In this article, we summarise the data collected from the Level Access Survey and highlight recommendations for the future.
The data we collected through our Level Access Survey has been assessed and the summary report, attached to this news post, shows that although there are areas of good practice with disability inclusion within the fencing community more needs to be done to support equal opportunity for disabled participants. The areas needing the most focus to better prioritise disability inclusion across our community are increasing coaching confidence in supporting disabled participants and addressing the barriers caused by specialist equipment needed for wheelchair using fencers.
The Level Access Survey was released on February 13th and was open for three weeks until March 5th. It was sent to club administrators through our Sport 80 system and reminders were published throughout the period on social media. We also ran a Community Discussion event in the second week to answer any questions and support any challenges administrators had in filling it out.
Disabled people remain one of the least active groups in our society. British Fencing worked with Activity Alliance to find out about current inclusive delivery at fencing clubs across the UK. The survey defined disability as anyone who has a long-term health condition, impairment, or illness, including deaf, blind, visually impaired, neurodiverse individuals, and those with learning impairments or other long-term conditions. The project explored club’s engagement in inclusive and wheelchair fencing through an online survey. With 21 questions in total, 19 being quantitative and 2 open qualitative questions.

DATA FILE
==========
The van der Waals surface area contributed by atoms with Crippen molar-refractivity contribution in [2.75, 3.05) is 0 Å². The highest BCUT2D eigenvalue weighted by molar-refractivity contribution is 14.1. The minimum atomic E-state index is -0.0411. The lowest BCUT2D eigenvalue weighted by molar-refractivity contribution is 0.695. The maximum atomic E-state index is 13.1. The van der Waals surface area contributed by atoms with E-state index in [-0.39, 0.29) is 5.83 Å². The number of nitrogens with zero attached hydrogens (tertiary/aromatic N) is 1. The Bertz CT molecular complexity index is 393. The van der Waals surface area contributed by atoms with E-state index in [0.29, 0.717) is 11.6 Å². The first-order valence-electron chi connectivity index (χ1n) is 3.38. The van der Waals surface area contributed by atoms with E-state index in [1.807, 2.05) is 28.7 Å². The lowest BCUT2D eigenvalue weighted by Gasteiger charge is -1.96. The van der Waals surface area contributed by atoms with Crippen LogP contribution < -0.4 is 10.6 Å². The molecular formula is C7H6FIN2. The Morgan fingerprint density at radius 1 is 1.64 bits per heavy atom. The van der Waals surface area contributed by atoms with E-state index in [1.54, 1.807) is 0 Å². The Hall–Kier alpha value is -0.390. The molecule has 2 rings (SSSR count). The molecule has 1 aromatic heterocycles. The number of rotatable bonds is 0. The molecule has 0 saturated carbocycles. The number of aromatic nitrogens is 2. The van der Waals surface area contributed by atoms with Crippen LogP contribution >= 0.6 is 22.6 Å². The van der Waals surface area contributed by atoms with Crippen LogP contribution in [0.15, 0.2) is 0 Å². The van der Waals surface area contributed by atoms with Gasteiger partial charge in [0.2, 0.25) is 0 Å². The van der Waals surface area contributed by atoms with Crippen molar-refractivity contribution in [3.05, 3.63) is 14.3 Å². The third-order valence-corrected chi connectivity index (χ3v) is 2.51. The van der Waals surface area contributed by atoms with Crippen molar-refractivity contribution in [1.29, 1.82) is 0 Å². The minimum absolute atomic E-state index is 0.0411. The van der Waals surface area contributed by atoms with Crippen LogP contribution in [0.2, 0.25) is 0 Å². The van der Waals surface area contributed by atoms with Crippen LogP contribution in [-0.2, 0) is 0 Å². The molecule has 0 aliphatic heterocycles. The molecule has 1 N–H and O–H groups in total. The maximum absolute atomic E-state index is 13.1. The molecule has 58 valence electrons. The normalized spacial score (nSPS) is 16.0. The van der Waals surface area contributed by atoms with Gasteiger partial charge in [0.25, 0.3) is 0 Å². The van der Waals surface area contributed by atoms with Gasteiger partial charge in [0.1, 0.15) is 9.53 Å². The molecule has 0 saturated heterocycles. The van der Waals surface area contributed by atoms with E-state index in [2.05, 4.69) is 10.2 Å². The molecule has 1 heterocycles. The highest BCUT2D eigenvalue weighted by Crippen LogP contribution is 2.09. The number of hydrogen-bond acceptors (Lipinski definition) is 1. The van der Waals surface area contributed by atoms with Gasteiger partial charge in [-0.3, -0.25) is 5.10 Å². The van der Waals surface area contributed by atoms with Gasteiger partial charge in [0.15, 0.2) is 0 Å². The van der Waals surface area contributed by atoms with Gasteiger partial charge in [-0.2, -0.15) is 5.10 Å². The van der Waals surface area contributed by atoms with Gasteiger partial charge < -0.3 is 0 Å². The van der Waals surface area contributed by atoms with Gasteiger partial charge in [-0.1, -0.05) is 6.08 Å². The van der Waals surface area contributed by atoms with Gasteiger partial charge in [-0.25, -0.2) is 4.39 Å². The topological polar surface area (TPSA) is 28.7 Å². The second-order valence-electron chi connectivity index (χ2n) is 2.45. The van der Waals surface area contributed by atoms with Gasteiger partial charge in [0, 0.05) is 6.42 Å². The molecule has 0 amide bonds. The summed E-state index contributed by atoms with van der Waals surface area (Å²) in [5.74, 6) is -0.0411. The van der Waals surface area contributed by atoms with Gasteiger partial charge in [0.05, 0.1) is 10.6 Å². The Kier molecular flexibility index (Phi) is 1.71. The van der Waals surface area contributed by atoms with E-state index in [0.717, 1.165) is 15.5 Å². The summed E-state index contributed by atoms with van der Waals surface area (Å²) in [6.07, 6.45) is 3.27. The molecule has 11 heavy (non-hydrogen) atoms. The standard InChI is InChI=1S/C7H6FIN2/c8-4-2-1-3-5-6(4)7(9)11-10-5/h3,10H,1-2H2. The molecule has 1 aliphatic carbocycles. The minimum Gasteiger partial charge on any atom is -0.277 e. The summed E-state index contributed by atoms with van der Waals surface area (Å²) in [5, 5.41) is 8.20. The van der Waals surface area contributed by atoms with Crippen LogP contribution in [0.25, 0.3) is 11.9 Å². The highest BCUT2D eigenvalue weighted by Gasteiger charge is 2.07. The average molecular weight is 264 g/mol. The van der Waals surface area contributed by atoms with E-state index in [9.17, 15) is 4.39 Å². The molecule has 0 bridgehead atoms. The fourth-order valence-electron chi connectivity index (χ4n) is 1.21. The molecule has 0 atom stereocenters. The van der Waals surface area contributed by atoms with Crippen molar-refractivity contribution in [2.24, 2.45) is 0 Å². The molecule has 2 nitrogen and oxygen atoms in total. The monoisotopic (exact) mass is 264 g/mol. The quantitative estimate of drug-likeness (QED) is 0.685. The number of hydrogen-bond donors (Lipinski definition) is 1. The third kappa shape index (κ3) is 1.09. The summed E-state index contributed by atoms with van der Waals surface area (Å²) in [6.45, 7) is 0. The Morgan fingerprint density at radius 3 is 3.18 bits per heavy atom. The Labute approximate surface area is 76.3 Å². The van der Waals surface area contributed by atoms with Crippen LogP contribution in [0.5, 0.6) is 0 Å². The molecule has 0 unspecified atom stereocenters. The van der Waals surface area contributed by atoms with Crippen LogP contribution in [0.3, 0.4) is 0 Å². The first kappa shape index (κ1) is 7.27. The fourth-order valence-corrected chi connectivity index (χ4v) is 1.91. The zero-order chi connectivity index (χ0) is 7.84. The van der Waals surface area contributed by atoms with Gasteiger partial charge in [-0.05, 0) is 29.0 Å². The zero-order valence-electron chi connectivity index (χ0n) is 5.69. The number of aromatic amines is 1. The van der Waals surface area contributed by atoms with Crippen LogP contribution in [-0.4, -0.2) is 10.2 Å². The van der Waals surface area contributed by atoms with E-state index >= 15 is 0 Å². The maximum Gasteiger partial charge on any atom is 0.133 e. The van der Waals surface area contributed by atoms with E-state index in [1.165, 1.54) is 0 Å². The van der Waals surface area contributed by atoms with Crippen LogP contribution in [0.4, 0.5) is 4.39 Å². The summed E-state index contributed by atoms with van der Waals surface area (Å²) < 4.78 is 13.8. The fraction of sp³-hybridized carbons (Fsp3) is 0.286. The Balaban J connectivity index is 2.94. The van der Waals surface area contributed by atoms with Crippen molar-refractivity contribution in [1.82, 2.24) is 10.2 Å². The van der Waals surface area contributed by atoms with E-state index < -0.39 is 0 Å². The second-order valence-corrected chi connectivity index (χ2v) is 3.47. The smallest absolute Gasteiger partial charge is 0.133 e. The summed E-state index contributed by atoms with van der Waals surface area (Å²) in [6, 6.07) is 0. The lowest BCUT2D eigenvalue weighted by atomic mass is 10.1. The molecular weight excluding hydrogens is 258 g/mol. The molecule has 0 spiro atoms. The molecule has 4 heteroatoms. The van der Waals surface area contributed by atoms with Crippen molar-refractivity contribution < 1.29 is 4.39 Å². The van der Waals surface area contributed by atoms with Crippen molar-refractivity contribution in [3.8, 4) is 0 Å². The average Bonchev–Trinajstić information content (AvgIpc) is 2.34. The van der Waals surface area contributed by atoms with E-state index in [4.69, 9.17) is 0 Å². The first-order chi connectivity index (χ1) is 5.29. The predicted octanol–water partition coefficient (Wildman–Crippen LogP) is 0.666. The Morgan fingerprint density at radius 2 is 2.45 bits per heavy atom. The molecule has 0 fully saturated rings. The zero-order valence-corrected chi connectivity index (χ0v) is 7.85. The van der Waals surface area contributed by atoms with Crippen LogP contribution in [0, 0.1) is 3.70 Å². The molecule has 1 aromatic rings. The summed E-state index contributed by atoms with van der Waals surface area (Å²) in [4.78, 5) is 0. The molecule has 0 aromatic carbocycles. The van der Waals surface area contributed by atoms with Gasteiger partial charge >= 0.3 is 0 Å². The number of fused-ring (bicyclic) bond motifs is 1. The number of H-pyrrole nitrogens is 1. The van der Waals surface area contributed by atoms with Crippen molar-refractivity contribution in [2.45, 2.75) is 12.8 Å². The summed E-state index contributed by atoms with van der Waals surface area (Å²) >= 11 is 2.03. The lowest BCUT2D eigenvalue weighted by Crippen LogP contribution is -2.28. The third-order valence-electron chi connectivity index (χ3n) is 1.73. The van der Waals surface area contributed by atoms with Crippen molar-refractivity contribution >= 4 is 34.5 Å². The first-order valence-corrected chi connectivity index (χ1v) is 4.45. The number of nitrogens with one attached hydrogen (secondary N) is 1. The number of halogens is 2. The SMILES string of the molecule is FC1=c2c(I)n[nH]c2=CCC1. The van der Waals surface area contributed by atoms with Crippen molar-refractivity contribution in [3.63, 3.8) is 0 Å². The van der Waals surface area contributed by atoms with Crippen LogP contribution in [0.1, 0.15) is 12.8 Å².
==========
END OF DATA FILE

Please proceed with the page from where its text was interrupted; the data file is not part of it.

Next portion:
This insight will help British Fencing to understand the current landscape of inclusive delivery and explore the support clubs may need to help more disabled people to take part in fencing.
Of the 401 fencing clubs, with a valid membership at the time of release, within the UK, the survey was completed by 93 club administrators or owners from 88 clubs.
“Our sincere thanks to all those who participated in the survey, and to the insight team at Activity Alliance for their support in the survey delivery and reporting. This information will help us in directing resources and providing the best support possible to increase coaches’ confidence and participation by disabled people within our sport” – Rick Rodgers, BF Inclusion Officer (Disability)
The recommendations from the survey results as agreed with Activity Alliance are as follows.
Prioritise the inclusion of disabled people in fencing clubs
There is a need for more efforts to prioritise inclusion of disabled people in fencing clubs. Among the 22% of clubs that completed the survey, only 58% prioritise working with disabled people. It is also predicted that non-respondent clubs are less likely to prioritise inclusion and work with disabled people. British Fencing encourage clubs to review their club priorities and enhance their efforts to work with disabled people.
Rollout of CPD training
Clubs have a lack of capability, confidence, and knowledge of working with disabled people. To improve the inclusion of disabled people in fencing clubs, British Fencing will work to provide CPD training, add disability inclusion modules to coach and workforce training, and signpost to other relevant training opportunities.
Enhancing Wheelchair Fencing opportunities through loaned equipment
While specialist equipment is important for supporting wheelchair users, only 8% of the disabled population are wheelchair users and many disabled people do not require different equipment. British Fencing will address the barrier of limited access to equipment by providing loan options for wheelchair fencing frames to strategically positioned clubs, explore other solutions, and educate clubs about inclusive delivery.
Click this link to download the “Level Access 2023 Final Summary Report”
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